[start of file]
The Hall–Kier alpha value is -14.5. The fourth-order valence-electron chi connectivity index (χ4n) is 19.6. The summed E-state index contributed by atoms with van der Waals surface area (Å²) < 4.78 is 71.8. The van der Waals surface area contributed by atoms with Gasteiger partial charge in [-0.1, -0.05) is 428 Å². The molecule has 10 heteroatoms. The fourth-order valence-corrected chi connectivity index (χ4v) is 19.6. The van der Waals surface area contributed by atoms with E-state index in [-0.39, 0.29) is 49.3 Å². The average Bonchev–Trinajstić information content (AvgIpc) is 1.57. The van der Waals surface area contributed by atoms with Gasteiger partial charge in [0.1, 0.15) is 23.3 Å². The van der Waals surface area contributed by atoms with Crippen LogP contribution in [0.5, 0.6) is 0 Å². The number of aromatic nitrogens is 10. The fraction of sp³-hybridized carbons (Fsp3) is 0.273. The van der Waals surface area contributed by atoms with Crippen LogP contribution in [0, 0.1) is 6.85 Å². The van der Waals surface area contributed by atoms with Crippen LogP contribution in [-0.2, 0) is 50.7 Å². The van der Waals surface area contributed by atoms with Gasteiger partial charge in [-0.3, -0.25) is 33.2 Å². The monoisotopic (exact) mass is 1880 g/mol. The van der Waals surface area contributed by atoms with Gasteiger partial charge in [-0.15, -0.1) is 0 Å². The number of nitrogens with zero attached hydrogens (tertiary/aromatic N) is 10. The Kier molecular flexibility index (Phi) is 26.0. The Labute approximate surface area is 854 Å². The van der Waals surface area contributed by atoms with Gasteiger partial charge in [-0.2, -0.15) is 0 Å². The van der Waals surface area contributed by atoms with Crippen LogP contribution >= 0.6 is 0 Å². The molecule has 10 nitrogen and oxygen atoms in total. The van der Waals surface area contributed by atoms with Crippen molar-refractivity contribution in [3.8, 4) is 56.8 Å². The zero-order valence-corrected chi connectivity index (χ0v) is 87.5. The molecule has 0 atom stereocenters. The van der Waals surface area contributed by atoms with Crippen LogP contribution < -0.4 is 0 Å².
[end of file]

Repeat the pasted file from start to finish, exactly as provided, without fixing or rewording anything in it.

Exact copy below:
The Hall–Kier alpha value is -14.5. The fourth-order valence-electron chi connectivity index (χ4n) is 19.6. The summed E-state index contributed by atoms with van der Waals surface area (Å²) < 4.78 is 71.8. The van der Waals surface area contributed by atoms with Gasteiger partial charge in [-0.1, -0.05) is 428 Å². The molecule has 10 heteroatoms. The fourth-order valence-corrected chi connectivity index (χ4v) is 19.6. The van der Waals surface area contributed by atoms with E-state index in [-0.39, 0.29) is 49.3 Å². The average Bonchev–Trinajstić information content (AvgIpc) is 1.57. The van der Waals surface area contributed by atoms with Gasteiger partial charge in [0.1, 0.15) is 23.3 Å². The van der Waals surface area contributed by atoms with Crippen LogP contribution in [0.5, 0.6) is 0 Å². The number of aromatic nitrogens is 10. The fraction of sp³-hybridized carbons (Fsp3) is 0.273. The van der Waals surface area contributed by atoms with Crippen LogP contribution in [0, 0.1) is 6.85 Å². The van der Waals surface area contributed by atoms with Crippen LogP contribution in [-0.2, 0) is 50.7 Å². The van der Waals surface area contributed by atoms with Gasteiger partial charge in [-0.3, -0.25) is 33.2 Å². The monoisotopic (exact) mass is 1880 g/mol. The van der Waals surface area contributed by atoms with Gasteiger partial charge in [-0.15, -0.1) is 0 Å². The number of nitrogens with zero attached hydrogens (tertiary/aromatic N) is 10. The Kier molecular flexibility index (Phi) is 26.0. The Labute approximate surface area is 854 Å². The van der Waals surface area contributed by atoms with Gasteiger partial charge in [-0.2, -0.15) is 0 Å². The van der Waals surface area contributed by atoms with Crippen LogP contribution >= 0.6 is 0 Å². The molecule has 10 nitrogen and oxygen atoms in total. The van der Waals surface area contributed by atoms with Crippen molar-refractivity contribution in [3.8, 4) is 56.8 Å². The zero-order valence-corrected chi connectivity index (χ0v) is 87.5. The molecule has 0 atom stereocenters. The van der Waals surface area contributed by atoms with Crippen LogP contribution < -0.4 is 0 Å².